Standard Test Method for Electrical Conductivity of Liquid Hydrocarbons by Precision Meter
5.1 The generation and dissipation of electrostatic charge in fuel due to handling depend largely on the ionic species present which may be characterized by the rest or equilibrium electrical conductivity. The time for static charge to dissipate is inversely related to conductivity. This test method can supplement Test Method D2624 which is limited to fuels containing static dissipator additive.
1.1 This test method covers and applies to the determination of the “rest” electrical conductivity of aviation fuels and other similar low-conductivity hydrocarbon liquids in the range from 0.1 to 2000 pS/m (see 3.1.2). This test method can be used in the laboratory or in the field.
1.2 The values stated in SI units are to be regarded as standard. No other units of measurement are included in this standard.
1.3 WARNING—Mercury has been designated by many regulatory agencies as a hazardous material that can cause central nervous system, kidney and liver damage. Mercury, or its vapor, may be hazardous to health and corrosive to materials. Caution should be taken when handling mercury and mercury containing products. See the applicable product Material Safety Data Sheet (MSDS) for details and EPA’s website—http://www.epa.gov/mercury/faq.htm—for additional information. Users should be aware that selling mercury and/or mercury containing products into your state or country may be prohibited by law.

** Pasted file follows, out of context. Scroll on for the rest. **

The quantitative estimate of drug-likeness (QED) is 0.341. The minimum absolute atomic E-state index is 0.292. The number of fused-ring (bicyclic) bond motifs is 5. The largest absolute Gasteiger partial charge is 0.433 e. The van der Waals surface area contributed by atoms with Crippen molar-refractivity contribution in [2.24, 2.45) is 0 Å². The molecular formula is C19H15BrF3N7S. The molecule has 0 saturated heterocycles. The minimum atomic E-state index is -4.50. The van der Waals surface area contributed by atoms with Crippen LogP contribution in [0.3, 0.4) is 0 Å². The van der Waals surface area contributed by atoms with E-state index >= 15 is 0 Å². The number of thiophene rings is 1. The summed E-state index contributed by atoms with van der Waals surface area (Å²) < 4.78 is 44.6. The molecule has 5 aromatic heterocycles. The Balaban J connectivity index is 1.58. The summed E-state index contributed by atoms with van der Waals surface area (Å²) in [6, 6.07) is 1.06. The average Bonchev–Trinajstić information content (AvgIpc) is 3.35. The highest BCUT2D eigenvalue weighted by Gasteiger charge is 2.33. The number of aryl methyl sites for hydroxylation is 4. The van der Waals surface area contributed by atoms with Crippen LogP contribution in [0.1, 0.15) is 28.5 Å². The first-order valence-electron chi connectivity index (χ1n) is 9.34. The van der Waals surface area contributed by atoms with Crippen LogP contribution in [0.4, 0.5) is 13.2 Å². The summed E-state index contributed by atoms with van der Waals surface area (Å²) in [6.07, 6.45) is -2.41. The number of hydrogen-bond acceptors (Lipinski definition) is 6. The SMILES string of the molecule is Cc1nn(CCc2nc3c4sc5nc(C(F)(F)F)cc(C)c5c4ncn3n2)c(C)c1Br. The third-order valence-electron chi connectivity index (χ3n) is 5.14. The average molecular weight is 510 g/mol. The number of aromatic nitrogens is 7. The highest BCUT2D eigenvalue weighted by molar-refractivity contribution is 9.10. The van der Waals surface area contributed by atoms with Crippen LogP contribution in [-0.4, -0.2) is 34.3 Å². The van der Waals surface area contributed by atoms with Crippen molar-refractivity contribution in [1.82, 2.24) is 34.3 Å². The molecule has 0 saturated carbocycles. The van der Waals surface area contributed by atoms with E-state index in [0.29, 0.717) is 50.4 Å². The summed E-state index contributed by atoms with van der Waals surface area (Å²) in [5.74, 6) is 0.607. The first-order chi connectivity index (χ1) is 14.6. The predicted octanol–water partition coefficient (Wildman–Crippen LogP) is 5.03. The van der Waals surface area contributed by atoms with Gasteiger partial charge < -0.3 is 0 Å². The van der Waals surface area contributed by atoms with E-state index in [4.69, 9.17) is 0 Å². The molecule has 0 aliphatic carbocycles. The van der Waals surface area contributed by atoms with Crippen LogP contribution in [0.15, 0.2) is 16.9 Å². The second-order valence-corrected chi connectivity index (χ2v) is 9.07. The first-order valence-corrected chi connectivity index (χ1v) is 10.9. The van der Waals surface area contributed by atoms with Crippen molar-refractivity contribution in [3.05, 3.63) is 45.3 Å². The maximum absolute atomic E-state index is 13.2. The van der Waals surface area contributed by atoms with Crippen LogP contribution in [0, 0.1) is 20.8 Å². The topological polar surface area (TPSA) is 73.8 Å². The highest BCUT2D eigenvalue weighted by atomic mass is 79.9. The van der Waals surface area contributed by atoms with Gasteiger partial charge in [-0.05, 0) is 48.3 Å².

1.4 This standard does not purport to address all of the safety concerns, if any, associated with its use. It is the responsibility of the user of this standard to establish appropriate safety and health practices and determine the applicability of regulatory limitations prior to use. For specific warning statements, see 7.1.1, 7.2, 8.3, and Annex A1.
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